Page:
JEL:  C3 E3 E4 E6 
Date:  2022–10 
URL:  http://d.repec.org/n?u=RePEc:acb:cbeeco:2022689&r= 
By:  Dangxing Chen; Weicheng Ye; Jiahui Ye 
Abstract:  The forecasting of the credit default risk has been an important research field for several decades. Traditionally, logistic regression has been widely recognized as a solution due to its accuracy and interpretability. As a recent trend, researchers tend to use more complex and advanced machine learning methods to improve the accuracy of the prediction. Although certain nonlinear machine learning methods have better predictive power, they are often considered to lack interpretability by financial regulators. Thus, they have not been widely applied in credit risk assessment. We introduce a neural network with the selective option to increase interpretability by distinguishing whether the datasets can be explained by the linear models or not. We find that, for most of the datasets, logistic regression will be sufficient, with reasonable accuracy; meanwhile, for some specific data portions, a shallow neural network model leads to much better accuracy without significantly sacrificing the interpretability. 
Date:  2022–09 
URL:  http://d.repec.org/n?u=RePEc:arx:papers:2209.10127&r= 
By:  Dangxing Chen; Weicheng Ye 
Abstract:  The forecasting of credit default risk has been an active research field for several decades. Historically, logistic regression has been used as a major tool due to its compliance with regulatory requirements: transparency, explainability, and fairness. In recent years, researchers have increasingly used complex and advanced machine learning methods to improve prediction accuracy. Even though a machine learning method could potentially improve the model accuracy, it complicates simple logistic regression, deteriorates explainability, and often violates fairness. In the absence of compliance with regulatory requirements, even highly accurate machine learning methods are unlikely to be accepted by companies for credit scoring. In this paper, we introduce a novel class of monotonic neural additive models, which meet regulatory requirements by simplifying neural network architecture and enforcing monotonicity. By utilizing the special architectural features of the neural additive model, the monotonic neural additive model penalizes monotonicity violations effectively. Consequently, the computational cost of training a monotonic neural additive model is similar to that of training a neural additive model, as a free lunch. We demonstrate through empirical results that our new model is as accurate as blackbox fullyconnected neural networks, providing a highly accurate and regulated machine learning method.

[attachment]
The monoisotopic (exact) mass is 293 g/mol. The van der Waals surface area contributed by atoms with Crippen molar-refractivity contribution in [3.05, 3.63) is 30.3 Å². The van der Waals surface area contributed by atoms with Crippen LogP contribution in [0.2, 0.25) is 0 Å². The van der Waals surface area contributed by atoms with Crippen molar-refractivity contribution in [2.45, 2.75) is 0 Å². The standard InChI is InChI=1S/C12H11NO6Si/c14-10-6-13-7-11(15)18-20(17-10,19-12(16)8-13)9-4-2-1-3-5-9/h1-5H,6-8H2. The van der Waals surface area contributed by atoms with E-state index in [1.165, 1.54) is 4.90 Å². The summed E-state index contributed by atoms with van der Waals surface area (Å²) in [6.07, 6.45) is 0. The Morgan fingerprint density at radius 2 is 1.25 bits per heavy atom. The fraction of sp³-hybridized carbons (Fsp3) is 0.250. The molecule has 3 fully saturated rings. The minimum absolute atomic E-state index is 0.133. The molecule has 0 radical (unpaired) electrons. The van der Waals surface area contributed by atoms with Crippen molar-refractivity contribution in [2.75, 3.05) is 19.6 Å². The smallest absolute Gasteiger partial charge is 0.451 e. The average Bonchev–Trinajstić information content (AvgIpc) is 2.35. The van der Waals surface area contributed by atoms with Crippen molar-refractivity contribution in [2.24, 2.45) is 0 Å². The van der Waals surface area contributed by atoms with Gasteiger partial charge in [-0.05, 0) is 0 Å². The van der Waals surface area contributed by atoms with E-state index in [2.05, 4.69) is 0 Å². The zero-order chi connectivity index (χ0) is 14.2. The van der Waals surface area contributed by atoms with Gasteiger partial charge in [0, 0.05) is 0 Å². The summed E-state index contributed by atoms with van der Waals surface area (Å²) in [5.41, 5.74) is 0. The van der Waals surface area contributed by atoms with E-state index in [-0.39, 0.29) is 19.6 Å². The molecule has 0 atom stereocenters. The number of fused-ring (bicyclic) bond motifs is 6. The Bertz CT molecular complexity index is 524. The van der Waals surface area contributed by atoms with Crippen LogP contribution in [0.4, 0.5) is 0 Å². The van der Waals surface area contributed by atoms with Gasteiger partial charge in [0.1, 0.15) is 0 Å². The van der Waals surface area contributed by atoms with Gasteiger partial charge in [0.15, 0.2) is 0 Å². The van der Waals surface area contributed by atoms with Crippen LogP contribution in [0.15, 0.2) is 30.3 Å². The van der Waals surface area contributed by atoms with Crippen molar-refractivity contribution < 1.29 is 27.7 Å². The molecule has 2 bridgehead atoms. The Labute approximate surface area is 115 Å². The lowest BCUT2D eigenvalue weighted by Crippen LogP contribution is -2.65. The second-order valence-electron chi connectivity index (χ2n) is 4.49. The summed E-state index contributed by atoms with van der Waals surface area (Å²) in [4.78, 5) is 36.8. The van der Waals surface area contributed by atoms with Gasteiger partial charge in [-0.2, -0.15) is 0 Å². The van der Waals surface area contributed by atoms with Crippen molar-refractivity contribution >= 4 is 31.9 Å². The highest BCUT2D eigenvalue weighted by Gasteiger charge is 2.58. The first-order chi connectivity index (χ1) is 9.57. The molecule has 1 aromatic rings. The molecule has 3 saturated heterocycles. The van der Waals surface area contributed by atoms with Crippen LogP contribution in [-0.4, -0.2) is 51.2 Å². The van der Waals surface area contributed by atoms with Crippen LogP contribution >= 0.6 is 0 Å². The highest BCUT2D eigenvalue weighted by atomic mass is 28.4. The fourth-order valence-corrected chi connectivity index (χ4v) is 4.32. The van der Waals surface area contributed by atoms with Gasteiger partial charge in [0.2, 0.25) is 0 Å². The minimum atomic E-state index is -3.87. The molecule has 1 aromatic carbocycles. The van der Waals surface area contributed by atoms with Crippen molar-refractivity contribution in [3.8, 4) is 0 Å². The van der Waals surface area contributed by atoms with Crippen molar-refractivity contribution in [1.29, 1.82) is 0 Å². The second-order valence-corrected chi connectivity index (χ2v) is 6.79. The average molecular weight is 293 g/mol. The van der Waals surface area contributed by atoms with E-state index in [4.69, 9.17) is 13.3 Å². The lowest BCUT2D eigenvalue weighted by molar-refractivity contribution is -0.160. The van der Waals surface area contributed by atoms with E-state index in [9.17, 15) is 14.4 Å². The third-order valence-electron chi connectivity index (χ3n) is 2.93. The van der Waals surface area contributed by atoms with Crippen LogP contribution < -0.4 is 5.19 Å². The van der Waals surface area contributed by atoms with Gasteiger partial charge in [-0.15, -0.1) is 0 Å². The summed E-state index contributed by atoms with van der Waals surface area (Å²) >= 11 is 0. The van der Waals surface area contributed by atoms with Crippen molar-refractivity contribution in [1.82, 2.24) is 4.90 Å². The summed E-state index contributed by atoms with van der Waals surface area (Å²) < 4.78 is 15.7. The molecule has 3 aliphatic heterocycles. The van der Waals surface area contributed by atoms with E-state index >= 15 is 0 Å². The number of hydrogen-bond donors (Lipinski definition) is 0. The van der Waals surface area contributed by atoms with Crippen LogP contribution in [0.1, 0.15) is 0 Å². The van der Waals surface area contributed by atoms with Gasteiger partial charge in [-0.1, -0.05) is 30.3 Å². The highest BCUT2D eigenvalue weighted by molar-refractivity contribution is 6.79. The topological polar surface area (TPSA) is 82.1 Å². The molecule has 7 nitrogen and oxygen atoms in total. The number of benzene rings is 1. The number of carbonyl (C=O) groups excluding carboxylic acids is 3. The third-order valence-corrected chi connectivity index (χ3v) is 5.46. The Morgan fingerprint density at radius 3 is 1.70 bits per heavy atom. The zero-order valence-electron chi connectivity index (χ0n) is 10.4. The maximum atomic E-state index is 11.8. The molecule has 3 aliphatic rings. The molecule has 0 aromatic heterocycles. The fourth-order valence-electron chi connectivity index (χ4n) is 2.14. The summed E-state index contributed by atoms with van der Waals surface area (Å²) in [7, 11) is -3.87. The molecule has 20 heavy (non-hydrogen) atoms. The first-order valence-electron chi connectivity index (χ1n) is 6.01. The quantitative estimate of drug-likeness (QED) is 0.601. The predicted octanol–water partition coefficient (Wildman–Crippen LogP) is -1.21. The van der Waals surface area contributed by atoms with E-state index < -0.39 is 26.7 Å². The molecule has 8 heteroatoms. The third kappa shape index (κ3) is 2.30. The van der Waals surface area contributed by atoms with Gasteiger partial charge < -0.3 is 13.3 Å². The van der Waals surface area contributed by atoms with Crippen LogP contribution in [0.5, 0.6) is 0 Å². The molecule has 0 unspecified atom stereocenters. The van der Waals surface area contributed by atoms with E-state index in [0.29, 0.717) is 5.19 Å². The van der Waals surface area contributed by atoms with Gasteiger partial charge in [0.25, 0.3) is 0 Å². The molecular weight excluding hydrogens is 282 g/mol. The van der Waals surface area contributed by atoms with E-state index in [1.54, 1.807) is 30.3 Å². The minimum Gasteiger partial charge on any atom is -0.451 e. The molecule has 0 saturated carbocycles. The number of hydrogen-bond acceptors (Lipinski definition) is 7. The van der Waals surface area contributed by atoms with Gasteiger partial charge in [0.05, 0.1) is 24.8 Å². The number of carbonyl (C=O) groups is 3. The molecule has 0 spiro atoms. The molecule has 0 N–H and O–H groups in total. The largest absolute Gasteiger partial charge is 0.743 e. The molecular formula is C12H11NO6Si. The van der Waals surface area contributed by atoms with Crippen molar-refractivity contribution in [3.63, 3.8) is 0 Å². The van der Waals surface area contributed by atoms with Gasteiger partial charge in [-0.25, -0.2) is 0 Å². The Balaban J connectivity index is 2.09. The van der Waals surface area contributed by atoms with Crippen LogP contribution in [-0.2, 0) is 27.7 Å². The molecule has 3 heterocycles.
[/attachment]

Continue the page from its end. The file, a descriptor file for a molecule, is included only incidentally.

Date:  2022–09 
URL:  http://d.repec.org/n?u=RePEc:arx:papers:2209.10070&r= 
By:  Dangxing Chen; Weicheng Ye 
Abstract:  For many years, machine learning methods have been used in a wide range of fields, including computer vision and natural language processing. While machine learning methods have significantly improved model performance over traditional methods, their blackbox structure makes it difficult for researchers to interpret results. For highly regulated financial industries, transparency, explainability, and fairness are equally, if not more, important than accuracy. Without meeting regulated requirements, even highly accurate machine learning methods are unlikely to be accepted. We address this issue by introducing a novel class of transparent and interpretable machine learning algorithms known as generalized gloves of neural additive models. The generalized gloves of neural additive models separate features into three categories: linear features, individual nonlinear features, and interacted nonlinear features. Additionally, interactions in the last category are only local. The linear and nonlinear components are distinguished by a stepwise selection algorithm, and interacted groups are carefully verified by applying additive separation criteria. Empirical results demonstrate that generalized gloves of neural additive models provide optimal accuracy with the simplest architecture, allowing for a highly accurate, transparent, and explainable approach to machine learning. 
Date:  2022–09 
URL:  http://d.repec.org/n?u=RePEc:arx:papers:2209.10082&r=